For as long as I can remember, I have wanted to encourage wonder and amazement about the world: asking questions, inspiring curiosity, and learning as much about what is around us as possible. STEM (science, technology, engineering and math) disciplines are necessary tools for sparking that intellectual flame. STEM teachers are not only responsible for challenging their students academically, but also for inspiring enthusiasm for learning and a spirit of exploration. My STAR (STEM Teacher and Researcher Program) internship granted me the real-world experience to make my future lessons exciting and relevant.
STAR placed me in the Biology and Biotechnology Department at Lawrence Livermore National Laboratory, one of the nation’s most important research and development institutions. For nine weeks, I worked full time with a research team learning lab techniques I had hardly any experience doing, analyzing data with computer programs I had never before used, and studying concepts of genetics I had only recently learned about.
My goal for the project was to study the effects of certain genetic elements on a pathway critical in promoting skeletal health. This pathway is emerging as a target for the therapeutic intervention of bone-thinning disorders such as osteoporosis. So my research may one day be part of real-life medical treatments.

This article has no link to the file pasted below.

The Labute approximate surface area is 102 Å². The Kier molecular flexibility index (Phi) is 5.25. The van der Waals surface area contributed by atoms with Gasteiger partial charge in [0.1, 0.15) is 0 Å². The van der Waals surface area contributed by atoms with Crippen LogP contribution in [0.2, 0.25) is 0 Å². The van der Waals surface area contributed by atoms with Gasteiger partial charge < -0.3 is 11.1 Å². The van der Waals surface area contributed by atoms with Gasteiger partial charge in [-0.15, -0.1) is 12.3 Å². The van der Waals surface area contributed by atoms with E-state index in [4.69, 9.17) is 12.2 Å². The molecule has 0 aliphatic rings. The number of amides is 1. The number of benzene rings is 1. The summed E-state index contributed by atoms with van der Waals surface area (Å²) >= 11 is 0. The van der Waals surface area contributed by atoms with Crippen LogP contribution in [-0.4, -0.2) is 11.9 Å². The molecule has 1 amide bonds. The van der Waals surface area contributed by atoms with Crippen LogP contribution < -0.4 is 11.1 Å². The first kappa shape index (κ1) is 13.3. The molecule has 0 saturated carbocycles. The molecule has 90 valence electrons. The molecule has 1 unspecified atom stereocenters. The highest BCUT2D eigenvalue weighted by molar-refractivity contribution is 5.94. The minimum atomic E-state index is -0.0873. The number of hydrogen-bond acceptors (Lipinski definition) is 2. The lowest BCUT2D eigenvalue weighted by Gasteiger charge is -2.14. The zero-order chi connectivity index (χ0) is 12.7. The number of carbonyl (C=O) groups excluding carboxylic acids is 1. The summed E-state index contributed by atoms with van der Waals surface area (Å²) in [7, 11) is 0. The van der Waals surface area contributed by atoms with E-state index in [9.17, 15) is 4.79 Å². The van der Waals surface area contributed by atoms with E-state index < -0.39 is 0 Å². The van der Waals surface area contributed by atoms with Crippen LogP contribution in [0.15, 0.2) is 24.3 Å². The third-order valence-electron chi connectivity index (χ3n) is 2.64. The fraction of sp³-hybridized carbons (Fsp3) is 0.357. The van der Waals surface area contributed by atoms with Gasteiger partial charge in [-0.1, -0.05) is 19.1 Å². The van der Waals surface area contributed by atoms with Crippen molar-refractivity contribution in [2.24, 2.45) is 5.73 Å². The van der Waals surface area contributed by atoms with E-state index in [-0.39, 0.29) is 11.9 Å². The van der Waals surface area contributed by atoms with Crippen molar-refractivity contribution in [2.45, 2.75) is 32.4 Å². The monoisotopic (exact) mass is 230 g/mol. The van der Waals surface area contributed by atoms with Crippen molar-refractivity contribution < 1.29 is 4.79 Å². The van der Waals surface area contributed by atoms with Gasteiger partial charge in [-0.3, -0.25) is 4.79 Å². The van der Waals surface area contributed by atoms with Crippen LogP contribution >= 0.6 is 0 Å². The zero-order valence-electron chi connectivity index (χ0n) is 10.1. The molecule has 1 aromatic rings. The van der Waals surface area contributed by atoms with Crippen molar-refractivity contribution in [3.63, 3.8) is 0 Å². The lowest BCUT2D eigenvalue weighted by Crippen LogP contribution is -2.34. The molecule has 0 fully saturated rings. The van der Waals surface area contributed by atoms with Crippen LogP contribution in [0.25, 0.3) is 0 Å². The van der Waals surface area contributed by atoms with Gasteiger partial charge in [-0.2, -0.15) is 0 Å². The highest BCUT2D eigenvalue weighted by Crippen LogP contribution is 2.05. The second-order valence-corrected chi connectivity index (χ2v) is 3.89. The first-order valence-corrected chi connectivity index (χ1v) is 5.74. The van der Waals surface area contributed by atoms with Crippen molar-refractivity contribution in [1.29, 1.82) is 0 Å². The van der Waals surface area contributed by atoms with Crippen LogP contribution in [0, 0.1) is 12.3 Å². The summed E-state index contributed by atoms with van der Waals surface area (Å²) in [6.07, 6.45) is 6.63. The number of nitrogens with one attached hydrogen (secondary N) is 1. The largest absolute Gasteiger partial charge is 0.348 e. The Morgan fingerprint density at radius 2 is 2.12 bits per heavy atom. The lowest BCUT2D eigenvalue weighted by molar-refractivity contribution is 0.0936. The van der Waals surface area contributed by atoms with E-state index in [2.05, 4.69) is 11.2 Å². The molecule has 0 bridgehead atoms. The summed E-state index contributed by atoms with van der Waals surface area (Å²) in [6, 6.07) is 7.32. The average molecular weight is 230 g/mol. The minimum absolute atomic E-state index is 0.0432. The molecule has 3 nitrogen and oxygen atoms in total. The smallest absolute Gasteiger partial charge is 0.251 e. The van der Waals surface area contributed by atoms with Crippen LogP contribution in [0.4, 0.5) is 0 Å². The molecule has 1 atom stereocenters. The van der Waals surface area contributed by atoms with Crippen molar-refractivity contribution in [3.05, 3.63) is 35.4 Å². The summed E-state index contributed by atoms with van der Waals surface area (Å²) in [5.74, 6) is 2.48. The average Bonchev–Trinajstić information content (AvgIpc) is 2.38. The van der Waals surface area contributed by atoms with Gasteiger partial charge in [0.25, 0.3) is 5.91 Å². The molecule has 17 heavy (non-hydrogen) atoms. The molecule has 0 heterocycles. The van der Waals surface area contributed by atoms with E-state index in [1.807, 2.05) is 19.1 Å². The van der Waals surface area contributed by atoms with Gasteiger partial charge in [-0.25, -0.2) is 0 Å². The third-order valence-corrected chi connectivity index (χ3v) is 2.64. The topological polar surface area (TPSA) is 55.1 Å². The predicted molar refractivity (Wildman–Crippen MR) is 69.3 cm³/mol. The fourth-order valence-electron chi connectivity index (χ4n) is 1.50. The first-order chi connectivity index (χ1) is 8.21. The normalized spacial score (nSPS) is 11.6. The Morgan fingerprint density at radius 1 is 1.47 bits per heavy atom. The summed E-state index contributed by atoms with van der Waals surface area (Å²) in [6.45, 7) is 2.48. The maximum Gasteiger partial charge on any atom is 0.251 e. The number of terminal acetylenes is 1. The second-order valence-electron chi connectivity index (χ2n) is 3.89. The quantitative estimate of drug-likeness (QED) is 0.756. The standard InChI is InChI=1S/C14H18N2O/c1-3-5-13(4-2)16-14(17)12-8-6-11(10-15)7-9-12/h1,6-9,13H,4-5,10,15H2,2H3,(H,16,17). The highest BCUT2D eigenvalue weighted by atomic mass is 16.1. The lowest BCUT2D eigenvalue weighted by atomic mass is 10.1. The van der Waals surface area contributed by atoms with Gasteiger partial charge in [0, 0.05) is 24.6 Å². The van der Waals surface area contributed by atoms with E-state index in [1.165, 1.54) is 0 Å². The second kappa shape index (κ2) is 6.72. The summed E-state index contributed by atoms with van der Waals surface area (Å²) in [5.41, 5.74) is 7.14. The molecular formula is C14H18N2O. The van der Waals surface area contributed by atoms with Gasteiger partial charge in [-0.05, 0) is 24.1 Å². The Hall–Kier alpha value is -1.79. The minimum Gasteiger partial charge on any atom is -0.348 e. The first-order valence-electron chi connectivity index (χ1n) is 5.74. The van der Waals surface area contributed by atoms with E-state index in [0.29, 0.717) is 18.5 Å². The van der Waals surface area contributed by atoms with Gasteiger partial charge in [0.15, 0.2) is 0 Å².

Ironically, the quarter before the internship, I had struggled with my genetics class. So every day, I searched my memory banks for information on this complex subject. But the beauty of the STAR program is the training that inexperienced interns receive on the job. I learned from lab staff, postdocs and revered mentors who helped strengthen my knowledge when I did not feel competent. I spent nine weeks delving into a field I never thought I would experience. We interns worked hard that summer, but the payoff was incredible.
I made wonderful friendships with colleagues and fellow interns, connected with top researchers and mentors, and dove into the culture of science. I participated in cutting-edge laboratory research and shared the knowledge I gained at two scientific conferences. Most importantly, though, I completed workshops that taught me how to translate my lab experience to the classroom.
The professional background that I will be able to share with my future students is priceless. When they ask me how biology is used in the real world, I will be able to share personal experiences and even show them the professional research poster I made while at a national lab. This experience transformed my summer. It has made me a better student, and I know it will help me become a better teacher.